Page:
Billy Tauzin, Big Pharma's 30 Million Dollar Man
Written for FedUpNewYorkers.org
The easy movement between government jobs and corporate lobbying, known as the “revolving door,” doesn’t adequately describe the sleaziness of the influence peddling, legalized bribery and extortion that characterizes so much of today’s politics.
We’re mindful that appropriating the business model of the world’s oldest profession to describe elected officials who become corporate lobbyists is an indelicate metaphor, even an injustice to that profession. But political correctness must yield to political reality: Welcome to Whores Who Would Be Madams, a permanent feature of Fed Up New Yorkers.
While we accept responsibility for the title of this feature, we can’t claim authorship. A senior New York City Legal Aid Society trial lawyer, Martin Erdman, used the phrase to describe trial judges who, having demonstrated their preferences for law and order over the rights of the individuals who appeared before them, are often rewarded with appointment to higher courts. The appellate judges were furious. They made Erdman’s civil liberties point by threatening him with disciplinary action, even disbarment, unless he apologized and henceforth kept his opinions to himself. He apologized and shortly thereafter was appointed as a criminal court judge — though never a madam.
Billy Tauzin, our first madam, is a former Louisiana congressman. He was elected as a Democrat in 1980, but when the Republicans gained the majority in 1994, Tauzin switched parties.
The party-switching deal that he negotiated with House Speaker Newt Gingrich enabled him to keep his seniority, and Tauzin was soon chairing the House Energy and Commerce Committee. As such, he enjoyed great leverage over the pharmaceutical industry.
Readers may wonder at the dizzying array of congressional committees and subcommittees, more than 200 at last count. The proliferation of these oversight committees is attributed to the tremendous complexity of modern business and industry. But follow the money: The majority party collects bundles of it from the industries that fall within the jurisdiction of a committee or subcommittee. Moreover, the elected officials can transition to much higher-paying corporate lobbying jobs so long as they demonstrate a casual approach to regulation while they hold their government posts.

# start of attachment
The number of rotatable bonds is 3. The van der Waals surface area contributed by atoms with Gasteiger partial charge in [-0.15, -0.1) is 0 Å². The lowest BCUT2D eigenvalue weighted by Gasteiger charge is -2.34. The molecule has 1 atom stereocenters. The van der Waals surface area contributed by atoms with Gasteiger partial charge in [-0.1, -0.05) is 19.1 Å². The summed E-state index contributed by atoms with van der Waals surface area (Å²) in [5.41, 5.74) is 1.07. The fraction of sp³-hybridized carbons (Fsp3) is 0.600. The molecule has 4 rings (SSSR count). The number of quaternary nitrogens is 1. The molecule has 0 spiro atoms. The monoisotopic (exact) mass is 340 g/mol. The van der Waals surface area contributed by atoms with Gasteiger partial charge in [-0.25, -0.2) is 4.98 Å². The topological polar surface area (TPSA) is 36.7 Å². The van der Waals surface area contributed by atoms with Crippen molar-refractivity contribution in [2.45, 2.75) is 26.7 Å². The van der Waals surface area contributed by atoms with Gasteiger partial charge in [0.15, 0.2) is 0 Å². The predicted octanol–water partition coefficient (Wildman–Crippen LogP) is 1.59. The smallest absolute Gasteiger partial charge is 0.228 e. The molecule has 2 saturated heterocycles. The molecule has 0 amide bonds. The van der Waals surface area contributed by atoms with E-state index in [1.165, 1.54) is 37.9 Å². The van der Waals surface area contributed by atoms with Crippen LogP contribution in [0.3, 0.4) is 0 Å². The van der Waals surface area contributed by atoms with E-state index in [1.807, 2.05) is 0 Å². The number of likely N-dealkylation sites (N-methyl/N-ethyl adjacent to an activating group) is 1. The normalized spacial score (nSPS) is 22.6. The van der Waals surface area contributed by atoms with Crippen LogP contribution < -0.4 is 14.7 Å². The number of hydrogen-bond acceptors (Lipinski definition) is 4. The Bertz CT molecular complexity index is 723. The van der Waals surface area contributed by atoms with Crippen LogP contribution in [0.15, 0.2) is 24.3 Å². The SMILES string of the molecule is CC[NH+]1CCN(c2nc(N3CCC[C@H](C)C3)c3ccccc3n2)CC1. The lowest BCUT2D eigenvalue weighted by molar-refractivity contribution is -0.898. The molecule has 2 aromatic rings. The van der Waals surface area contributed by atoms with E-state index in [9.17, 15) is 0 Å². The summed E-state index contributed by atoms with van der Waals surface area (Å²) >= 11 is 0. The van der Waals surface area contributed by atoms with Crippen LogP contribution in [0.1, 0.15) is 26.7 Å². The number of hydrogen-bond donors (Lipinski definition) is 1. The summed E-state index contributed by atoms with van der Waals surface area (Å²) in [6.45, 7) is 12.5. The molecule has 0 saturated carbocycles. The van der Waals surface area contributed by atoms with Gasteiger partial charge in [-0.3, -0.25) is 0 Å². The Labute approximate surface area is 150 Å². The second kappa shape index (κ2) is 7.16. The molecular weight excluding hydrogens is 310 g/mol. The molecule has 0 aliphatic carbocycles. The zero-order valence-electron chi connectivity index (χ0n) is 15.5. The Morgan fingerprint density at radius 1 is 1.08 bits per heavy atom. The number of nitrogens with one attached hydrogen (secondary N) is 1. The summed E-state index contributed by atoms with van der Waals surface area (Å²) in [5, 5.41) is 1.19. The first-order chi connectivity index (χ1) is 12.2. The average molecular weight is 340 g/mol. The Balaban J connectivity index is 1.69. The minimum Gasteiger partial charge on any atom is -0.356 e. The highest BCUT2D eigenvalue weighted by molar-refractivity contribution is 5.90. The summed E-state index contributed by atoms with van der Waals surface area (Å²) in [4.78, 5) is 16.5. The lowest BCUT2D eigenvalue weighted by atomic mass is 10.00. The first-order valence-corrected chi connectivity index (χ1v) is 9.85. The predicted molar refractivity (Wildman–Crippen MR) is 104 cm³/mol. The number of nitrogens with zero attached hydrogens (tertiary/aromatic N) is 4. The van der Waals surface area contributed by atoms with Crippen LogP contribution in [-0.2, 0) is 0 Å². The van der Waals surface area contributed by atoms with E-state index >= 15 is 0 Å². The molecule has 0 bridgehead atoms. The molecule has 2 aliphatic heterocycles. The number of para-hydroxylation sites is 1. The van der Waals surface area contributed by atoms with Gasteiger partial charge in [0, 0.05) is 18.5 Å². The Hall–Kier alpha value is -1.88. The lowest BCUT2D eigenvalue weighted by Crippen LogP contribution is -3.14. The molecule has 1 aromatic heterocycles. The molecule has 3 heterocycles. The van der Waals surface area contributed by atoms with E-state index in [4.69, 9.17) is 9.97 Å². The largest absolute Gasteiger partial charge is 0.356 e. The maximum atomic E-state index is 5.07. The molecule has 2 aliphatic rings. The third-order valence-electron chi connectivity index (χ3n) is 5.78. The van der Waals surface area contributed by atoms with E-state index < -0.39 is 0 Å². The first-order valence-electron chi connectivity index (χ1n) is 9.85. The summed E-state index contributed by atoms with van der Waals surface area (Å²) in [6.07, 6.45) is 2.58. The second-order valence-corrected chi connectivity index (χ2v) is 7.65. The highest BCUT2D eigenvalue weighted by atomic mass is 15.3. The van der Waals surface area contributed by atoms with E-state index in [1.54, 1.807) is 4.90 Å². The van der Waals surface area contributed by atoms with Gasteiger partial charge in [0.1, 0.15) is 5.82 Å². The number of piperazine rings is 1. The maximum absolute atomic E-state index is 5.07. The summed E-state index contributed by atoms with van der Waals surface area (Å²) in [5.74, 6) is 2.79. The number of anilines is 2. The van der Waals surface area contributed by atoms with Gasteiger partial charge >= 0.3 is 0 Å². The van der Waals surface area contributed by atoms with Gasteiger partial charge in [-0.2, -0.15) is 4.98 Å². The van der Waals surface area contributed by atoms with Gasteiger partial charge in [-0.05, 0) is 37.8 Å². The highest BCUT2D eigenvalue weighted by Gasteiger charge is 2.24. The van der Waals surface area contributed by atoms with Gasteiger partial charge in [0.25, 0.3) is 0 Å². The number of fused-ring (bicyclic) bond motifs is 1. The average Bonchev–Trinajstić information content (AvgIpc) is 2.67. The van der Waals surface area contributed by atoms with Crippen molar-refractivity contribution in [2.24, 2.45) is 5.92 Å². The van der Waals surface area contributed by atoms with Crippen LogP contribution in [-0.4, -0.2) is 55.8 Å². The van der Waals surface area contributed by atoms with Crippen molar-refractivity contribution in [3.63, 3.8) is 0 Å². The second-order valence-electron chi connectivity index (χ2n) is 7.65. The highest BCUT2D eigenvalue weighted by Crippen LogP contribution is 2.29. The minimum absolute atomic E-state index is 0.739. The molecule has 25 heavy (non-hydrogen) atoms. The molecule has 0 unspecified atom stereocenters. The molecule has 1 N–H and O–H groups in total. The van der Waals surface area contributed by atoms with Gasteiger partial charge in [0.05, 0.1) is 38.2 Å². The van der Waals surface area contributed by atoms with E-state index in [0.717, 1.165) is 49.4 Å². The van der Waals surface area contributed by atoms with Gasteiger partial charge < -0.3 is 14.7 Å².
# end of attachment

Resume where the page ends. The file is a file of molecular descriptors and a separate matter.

Establishing a meaningful regulatory regime while putative regulators are collecting campaign contributions and auditioning for a lobbying job is one of the more repugnant aspects of modern politics. Billy Tauzin’s story pulls back the curtain on this sordid scene.
In 2003, George W. Bush signed into law the Medicare Part D drug program, a massive windfall for the pharmaceutical lobby. Tauzin was the lead Republican on the bill. He blocked amendments that, among other things, would have allowed Medicare to use its purchasing power to negotiate lower prices and import cheaper drugs from Canada.
Shortly after the bill passed, Tauzin announced that he was leaving Congress and would be running the pharmaceutical industry’s major trade organization, Pharmaceutical Research and Manufacturers of America (PhRMA), with an annual salary of $2 million.
Rep. Louise Slaughter (D-NY): “The political process used to pass Part D was the worst abuse of the legislative process I have seen during my 20 years in Congress. ... The chairman of the Commerce Committee, Representative Billy Tauzin (R-La.), coauthored the bill while negotiating a $2-million-per-year job as a lobbyist for the Pharmaceutical Research and Manufacturers of America (PhRMA), the drug industry’s trade organization.”
Rep. Nancy Pelosi (D-CA CA ): “If you want to know the price of selling seniors down the river, it’s approximately about $2 million a year, if you want to hire the manager of the bill on the floor of the House of Representatives.”
Tauzin’s spokesman called it “sour grapes.”
In 2007, the Democrats added the “Tauzin rule” to the House ethics code. It bars a lawmaker from negotiating deals for future employment while still on the job. It’s worth noting that a prohibition of this practice had to be formally codified. So long as the motivation to fix the system is weak, and the negotiations to move onto the corporate payroll don’t leave any footprints, we doubt it will mean much.
Fast forward to President Obama’s health care reforms, elements of which would have allowed the import of drugs from first-world countries with lower drug prices and authorized Medicare to negotiate lower prescription drug prices in the Part D program.
Lobbyist Tauzin led the industry’s successful effort to block those reforms.
In 2009, the pharmaceutical industry had 165 lobbyists working for it, of which 137 were former employees of either the legislative or executive branche. Dozens were former congressional staffers, including two former chiefs of staff to Max Baucus, the lead Democrat in the Senate.
Between 2006 and 2010, Tauzin reported $19,359,927 in lobbying earnings. He left PhRMA in late 2010. They paid him $11 million in his last year.
There are so many wonderful Whores to Madams candidates in Albany, Washington and elsewhere! We invite you to submit your (fact-checked) candidate. We’ll look at all of the submissions and publish the least savory characters.